New Zealand understands the importance of this global fight against climate change. And we have welcomed New Zealand’s cooperation as we both work with partners around the world to make Paris a success.
Connected by the Pacific Ocean – Kiwis and Americans share a belief that our mutual prosperity is linked to international trade. In fact – two-way trade between New Zealand and the United States reached NZ$15 billion last year.
And if I mention trade – how can I not highlight the TPP?
Negotiations have now successfully concluded on the historic Trans-Pacific Partnership.
It offers a tremendous opportunity to enshrine the values that are important to all of us – while promoting free and fair trade that will increase jobs and economic opportunity – by opening markets and reducing barriers. It also includes the strongest commitments on protecting the environment of any trade agreement in history.
The TPP will promote sustainable management of marine resources and help to end overfishing … protect endangered species and combat illegal wildlife trafficking and logging … and it will facilitate trade in innovative environmental goods and services – such as solar panels and wind turbines.
The United States and New Zealand scientists are collaborating on climate change research and solutions. In fact – the United States is the largest source for outside investments in New Zealand science.
There are few places that understand the danger of climate change as well as New Zealand – the gateway both to the Pacific Islands facing threats to their existence – and to Antarctica – where warming ice could greatly increase the rise in global sea levels.
In Antarctica – together we are studying the impacts of climate change – and taking practical steps to reduce emissions. We worked together to create the world’s Southern-most wind farm four years ago. The three turbines on Ross Island have cut diesel use at McMurdo Station and Scott Base by 120,000 gallons a year. And eliminated the need to use more fuel to ship that diesel in – and to take the waste out.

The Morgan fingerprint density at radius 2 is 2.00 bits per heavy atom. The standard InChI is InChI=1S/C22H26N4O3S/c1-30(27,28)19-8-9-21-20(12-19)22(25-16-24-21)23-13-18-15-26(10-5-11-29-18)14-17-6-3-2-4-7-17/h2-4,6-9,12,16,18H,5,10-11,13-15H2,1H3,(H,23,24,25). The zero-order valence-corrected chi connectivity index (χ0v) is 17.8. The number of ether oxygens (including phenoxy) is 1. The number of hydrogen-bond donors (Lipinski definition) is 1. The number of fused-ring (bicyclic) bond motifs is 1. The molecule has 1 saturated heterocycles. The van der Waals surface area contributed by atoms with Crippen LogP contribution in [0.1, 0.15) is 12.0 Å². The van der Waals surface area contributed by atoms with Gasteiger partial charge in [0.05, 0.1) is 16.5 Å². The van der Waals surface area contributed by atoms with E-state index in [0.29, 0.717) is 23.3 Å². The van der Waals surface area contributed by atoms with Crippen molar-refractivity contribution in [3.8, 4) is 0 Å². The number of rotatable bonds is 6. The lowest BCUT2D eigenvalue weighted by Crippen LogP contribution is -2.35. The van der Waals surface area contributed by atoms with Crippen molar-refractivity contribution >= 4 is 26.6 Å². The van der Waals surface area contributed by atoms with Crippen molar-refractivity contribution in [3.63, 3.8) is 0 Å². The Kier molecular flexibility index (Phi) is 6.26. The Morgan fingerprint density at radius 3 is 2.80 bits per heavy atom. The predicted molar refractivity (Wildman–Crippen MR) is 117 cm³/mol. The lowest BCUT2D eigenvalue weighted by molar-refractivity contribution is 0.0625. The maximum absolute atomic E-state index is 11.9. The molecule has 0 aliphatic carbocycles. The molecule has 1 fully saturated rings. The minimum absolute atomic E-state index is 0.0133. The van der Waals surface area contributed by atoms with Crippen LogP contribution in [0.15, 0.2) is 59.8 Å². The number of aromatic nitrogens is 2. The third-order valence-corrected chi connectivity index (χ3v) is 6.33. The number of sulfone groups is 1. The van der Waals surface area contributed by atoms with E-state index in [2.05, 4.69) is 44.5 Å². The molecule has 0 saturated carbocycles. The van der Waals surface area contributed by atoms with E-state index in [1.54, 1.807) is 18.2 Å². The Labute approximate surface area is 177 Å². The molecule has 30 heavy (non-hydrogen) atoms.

Our scientists worked together in December 2013’s Ocean Acidification workshop in Nelson. Sponsored by our two governments – in partnership with the aquaculture industry and researchers – it brought together experts who are collaborating to protect the future of the combined $700 million dollar U.S.-New Zealand aquaculture industries.
Closer to home – the United States and New Zealand work together in the Pacific on programs to help vulnerable island states fight climate change – and adapt to the challenges it already poses.
U.S. climate assistance already reaches more than 120 nations, and our $3 billion pledge to the Green Climate Fund is our latest commitment to help the poorest and most vulnerable countries tackle climate change.
At the September Pacific Island Forum in Papua New Guinea, the United States pledged to work closely with our Pacific Partners to make Paris a major milestone in our progress against climate change.
The U.S. committed over $350 million to the fourteen Pacific Island nations – with a focus on sustainable development that will help build resilient and environmentally friendly economies.
This is in addition to over $60 million we have provided in bilateral assistance to address resilience challenges across the Pacific.
Fighting climate change won’t be easy. No single country and no single act will change our course.
But there has never been more hope, there has never been more awareness – and there has never been a better time for all of us to come together.
Countries representing 70 percent of the world’s carbon pollution have announced plans to cut emissions, and in December in Paris, we have a chance to enact one of the most ambitious international climate agreements in history. We have to. As President Obama said, “We cannot condemn our children, and their children, to a future that is beyond their capacity to repair.”
We need to innovate our way to a smarter – greener – and more sustainable future. Through education – collaboration – hard work and dedication – this is the generation who can make the difference to get the job done.